When John McGee started sharing stories about his Breezy Point neighborhood - which he calls “magical” - it struck an immediate chord.

I grew up in the neighborhood he was describing. Friendly neighbors enjoying each other’s company. Lending each other a helping hand. Gathering together for parties and potlucks. Kids all around. A place where everyone knows everyone else.

Yep, definitely. That was my Crystal Lake neighborhood in Lakeville in the 1970s.

We had families who shared ownership of a pontoon boat. We kids had the run of the neighborhood. We climbed trees. We biked everywhere, including to the neighborhood candy store. We swam all summer long in my best friend’s backyard pool right next door. We skated on a rink on the pond just down the hill out our back door that the neighbors on the other side of us flooded every winter. We went sledding down hills in our backyards. We made forts in the woods.

When our parents went out of town for any reason, we kids stayed with neighbors and didn’t mind a bit that we had to stay back.

We had close-knit family friends in a fun and safe place to live and grow up.

We enjoyed the same type of neighborhood when my husband and I moved to Brainerd and had kids. We’d get together for Vikings football games, have progressive dinners on New Year’s Eve and gather for bonfires and our kids’ birthday parties. We had block parties for a few years. We have the perfect street setup for trick-or-treating on Halloween.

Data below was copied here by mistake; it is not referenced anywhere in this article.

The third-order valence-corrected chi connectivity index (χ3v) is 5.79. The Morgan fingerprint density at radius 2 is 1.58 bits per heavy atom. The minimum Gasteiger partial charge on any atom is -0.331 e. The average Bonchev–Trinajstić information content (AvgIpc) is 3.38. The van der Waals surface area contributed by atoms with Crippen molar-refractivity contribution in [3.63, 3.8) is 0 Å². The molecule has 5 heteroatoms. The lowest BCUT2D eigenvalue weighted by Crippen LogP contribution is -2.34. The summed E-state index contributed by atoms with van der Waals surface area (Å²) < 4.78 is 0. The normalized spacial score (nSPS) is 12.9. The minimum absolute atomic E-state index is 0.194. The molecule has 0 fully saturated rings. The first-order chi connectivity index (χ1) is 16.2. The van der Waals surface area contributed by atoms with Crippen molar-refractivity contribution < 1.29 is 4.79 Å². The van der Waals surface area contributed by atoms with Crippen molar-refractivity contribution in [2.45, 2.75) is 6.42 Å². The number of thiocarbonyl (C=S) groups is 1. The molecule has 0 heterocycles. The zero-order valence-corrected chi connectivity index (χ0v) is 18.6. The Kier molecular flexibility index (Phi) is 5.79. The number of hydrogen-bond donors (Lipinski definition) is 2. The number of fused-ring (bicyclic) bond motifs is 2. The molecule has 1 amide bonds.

McGee described a similar type neighborhood in a story in this issue of the Echo Journal. When I was visiting his home, his teenage grandson and another teenage boy from the neighborhood stopped by and shared how much they enjoy doing projects around the neighborhood and particularly at McGee’s home. The boys enjoy overnights in a woodshed they take pride in helping to build and where they have poker games. They proudly showed off the community sauna they worked hard to build.

In this day of technology - cell phones and computers and video games - it’s refreshing to hear of people and kids interacting face to face and enjoying each other’s company and hard work.

As we talked in his driveway, another neighbor stopped by with her dog. After chatting, McGee promised he’d help her move some garage sale items to his place and sent her on her way with a bag of fresh green beans and cucumbers he picked fresh from the garden.

This reporter also left with garden produce and a strong desire to move to this neighborhood.

Do other such magical neighborhoods still exist? Do you live in such a special place? If so, I’d love to hear from you. Tell me what’s great about where you live by emailing me at nancy.vogt@pineandlakes.com.